Making Decisions Based on How We Feel About Memories, Not Accuracy
When we recall a memory, we retrieve specific details about it: where, when, with whom. But we often also experience a vivid feeling of remembering the event, sometimes almost reliving it. Memory researchers call these processes objective and subjective memory, respectively. A new study from the Center for Mind and Brain at UC Davis shows that objective and subjective memory can function independently, involve different parts of the brain, and that people base their decisions on subjective memory — how they feel about a memory — more than on its accuracy.
“The study distinguishes between how well we remember and how well we think we remember, and shows that decision-making depends primarily on the subjective evaluation of memory evidence,” said co-author Simona Ghetti, professor at the UC Davis Department of Psychology and Center for Mind and Brain. The work was published March 9 in the journal eLife.
Postdoctoral researcher Yana Fandakova, now an investigator at the Max Planck Institute for Human Development in Berlin, graduate student Elliott Johnson and Ghetti tested objective and subjective memory. After showing volunteers a series of images of common objects, the researchers showed them pairs of images and asked them to determine which of the two they had seen before. The volunteers were asked to rate the memory as “recollected,” if they experienced it as vivid and detailed, or as “familiar” if they felt that the memory lacked detail. In some of the tests, image pairs included a target image and a similar image of the same object. In others, the target was shown with an unrelated image from the same original set. For example, a chair might be shown with another chair shown from a different angle, or with an apple.
This experimental design allowed the researchers to score objective memory by how well the volunteers recalled previously seeing an image, and subjective memory by how they rated their own memory as vividly recollected or merely familiar. Finally, participants were asked to select which images to keep or discard, assigning them to a treasure chest or trash bin.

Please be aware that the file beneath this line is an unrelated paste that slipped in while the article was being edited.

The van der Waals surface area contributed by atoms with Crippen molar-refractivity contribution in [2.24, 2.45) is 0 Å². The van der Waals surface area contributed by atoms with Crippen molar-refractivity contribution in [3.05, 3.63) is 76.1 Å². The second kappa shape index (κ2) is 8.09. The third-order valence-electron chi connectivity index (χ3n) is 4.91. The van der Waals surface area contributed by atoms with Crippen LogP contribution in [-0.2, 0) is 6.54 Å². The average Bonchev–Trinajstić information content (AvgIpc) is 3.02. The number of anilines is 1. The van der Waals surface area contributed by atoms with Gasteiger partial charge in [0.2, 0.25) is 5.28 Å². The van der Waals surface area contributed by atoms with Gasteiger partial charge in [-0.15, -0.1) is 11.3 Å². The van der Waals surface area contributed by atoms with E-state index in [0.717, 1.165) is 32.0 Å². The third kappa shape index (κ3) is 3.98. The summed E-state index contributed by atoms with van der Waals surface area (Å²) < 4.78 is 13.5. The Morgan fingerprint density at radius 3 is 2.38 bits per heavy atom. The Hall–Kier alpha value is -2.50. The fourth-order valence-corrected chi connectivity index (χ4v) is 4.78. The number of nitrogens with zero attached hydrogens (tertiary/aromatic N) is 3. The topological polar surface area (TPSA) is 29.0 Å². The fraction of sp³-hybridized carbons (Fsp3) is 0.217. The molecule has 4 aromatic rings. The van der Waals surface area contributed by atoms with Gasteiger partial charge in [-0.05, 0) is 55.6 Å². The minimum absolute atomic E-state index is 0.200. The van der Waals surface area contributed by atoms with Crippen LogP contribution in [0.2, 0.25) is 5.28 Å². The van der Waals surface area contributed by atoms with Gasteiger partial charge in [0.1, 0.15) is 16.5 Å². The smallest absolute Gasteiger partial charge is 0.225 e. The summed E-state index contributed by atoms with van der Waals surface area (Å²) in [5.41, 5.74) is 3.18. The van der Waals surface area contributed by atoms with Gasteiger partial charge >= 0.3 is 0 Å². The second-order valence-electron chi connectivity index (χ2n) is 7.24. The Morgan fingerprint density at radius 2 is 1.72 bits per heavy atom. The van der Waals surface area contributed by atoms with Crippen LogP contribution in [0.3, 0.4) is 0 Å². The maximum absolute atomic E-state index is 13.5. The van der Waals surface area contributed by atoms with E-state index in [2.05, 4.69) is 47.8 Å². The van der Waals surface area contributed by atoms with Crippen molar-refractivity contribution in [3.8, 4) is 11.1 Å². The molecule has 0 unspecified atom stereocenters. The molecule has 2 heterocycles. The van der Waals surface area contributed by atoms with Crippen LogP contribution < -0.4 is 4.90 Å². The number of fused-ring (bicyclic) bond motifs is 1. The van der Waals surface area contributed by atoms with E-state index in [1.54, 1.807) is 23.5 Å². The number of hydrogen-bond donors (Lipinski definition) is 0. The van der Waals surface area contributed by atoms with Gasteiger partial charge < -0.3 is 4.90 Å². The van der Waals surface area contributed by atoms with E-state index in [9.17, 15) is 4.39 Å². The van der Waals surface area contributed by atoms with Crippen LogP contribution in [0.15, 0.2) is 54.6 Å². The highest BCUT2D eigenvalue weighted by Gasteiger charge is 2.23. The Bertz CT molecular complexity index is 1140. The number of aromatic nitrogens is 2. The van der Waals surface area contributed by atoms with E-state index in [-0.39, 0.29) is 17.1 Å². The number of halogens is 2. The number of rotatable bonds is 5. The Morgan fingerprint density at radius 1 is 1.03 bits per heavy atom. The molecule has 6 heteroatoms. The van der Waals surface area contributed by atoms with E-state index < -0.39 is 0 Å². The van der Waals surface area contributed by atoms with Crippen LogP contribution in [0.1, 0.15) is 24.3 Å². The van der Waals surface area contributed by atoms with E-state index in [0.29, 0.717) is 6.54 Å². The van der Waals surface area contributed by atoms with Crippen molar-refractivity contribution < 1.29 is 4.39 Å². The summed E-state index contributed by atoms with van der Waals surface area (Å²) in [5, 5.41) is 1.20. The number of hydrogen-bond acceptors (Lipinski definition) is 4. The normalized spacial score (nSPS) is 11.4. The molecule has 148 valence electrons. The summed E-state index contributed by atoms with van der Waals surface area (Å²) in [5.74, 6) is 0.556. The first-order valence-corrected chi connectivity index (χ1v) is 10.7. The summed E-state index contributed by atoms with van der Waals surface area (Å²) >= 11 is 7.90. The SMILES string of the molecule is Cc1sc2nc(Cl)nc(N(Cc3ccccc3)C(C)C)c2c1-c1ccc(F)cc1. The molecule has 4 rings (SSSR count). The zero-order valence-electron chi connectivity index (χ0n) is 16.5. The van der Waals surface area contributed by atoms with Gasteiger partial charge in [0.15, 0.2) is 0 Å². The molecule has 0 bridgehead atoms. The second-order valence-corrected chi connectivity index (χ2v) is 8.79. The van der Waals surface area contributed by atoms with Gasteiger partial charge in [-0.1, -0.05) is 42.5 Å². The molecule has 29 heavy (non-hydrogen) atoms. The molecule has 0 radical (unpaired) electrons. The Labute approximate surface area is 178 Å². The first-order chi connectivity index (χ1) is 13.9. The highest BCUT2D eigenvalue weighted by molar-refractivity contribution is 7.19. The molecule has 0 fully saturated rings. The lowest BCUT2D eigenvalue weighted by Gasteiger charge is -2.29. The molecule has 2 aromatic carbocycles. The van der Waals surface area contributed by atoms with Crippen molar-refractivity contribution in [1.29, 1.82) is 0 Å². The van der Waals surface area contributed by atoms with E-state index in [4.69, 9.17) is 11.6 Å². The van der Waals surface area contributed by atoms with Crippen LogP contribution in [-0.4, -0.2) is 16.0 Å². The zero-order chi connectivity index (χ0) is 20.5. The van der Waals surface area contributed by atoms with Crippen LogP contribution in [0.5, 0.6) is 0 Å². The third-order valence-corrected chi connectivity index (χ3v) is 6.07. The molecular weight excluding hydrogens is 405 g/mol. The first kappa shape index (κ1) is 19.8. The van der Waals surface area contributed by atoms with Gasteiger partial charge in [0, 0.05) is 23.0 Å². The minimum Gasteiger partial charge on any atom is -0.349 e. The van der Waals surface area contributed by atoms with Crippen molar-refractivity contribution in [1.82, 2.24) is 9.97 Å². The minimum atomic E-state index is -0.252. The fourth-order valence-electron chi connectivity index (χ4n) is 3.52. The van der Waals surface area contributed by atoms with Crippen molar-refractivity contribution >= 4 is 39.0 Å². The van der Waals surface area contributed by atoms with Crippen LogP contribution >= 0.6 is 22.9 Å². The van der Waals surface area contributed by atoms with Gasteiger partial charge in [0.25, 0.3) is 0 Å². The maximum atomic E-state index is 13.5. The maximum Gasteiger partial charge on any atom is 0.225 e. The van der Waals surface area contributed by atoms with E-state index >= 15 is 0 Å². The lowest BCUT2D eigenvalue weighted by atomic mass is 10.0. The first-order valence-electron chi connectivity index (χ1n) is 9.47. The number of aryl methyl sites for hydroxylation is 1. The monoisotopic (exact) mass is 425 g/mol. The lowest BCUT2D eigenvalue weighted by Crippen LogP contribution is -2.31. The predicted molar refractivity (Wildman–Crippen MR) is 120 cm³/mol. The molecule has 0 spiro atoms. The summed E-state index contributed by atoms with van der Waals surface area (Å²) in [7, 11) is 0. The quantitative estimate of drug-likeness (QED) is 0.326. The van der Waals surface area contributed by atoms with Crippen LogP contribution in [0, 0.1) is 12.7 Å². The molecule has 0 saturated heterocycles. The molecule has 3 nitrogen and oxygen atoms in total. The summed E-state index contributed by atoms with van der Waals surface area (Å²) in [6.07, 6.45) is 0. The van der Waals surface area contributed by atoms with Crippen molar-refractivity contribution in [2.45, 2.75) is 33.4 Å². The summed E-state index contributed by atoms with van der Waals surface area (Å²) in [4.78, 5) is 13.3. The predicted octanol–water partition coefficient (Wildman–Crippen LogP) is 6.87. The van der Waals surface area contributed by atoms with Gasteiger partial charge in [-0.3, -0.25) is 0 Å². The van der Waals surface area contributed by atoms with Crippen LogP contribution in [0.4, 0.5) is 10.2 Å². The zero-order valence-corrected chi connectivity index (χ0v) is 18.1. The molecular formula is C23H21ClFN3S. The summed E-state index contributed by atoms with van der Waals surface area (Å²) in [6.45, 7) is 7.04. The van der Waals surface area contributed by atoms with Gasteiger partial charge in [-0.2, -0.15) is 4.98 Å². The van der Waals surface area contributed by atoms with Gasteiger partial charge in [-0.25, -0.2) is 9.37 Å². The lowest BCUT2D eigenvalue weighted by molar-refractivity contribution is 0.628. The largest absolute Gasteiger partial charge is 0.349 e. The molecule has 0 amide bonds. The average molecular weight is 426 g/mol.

The team also used functional MRI to measure brain activity during this task.
Scoring objective and subjective memory
The results showed higher levels of objective memory when participants were tested with pairs of similar images. But, people were more likely to claim that they remembered vividly when looking at pairs of dissimilar images.
Participants were more likely to base their decision about whether to keep or trash an image on how they felt about a memory rather than its objective accuracy.
To give a real-world example, a person could have a vivid memory of going to an event with friends. Some of the actual details of that memory might be a bit off, but they may feel it is a vivid memory, so they might decide to go out with the same people again (after the pandemic).
On the other hand, if someone has learned to use similar power tools doing odd jobs around the house, their memories about those objects may be quite specific.
“But you might still feel that you are not recalling vividly because you might question whether you are remembering the right procedure about the right tool. So, you may end up asking for help instead of relying on your memory,” Ghetti said.
The fMRI data showed that objective and subjective memory recruited distinct cortical regions in the parietal and prefrontal regions. The regions involved in subjective experiences were also involved in decision-making, bolstering the connection between the two processes.
“By understanding how our brains give rise to vivid subjective memories and memory decisions, we are moving a step closer to understanding how we learn to evaluate memory evidence in order to make effective decisions in the future,” Fandakova said.
The work was supported by the James S. McDonnell Foundation.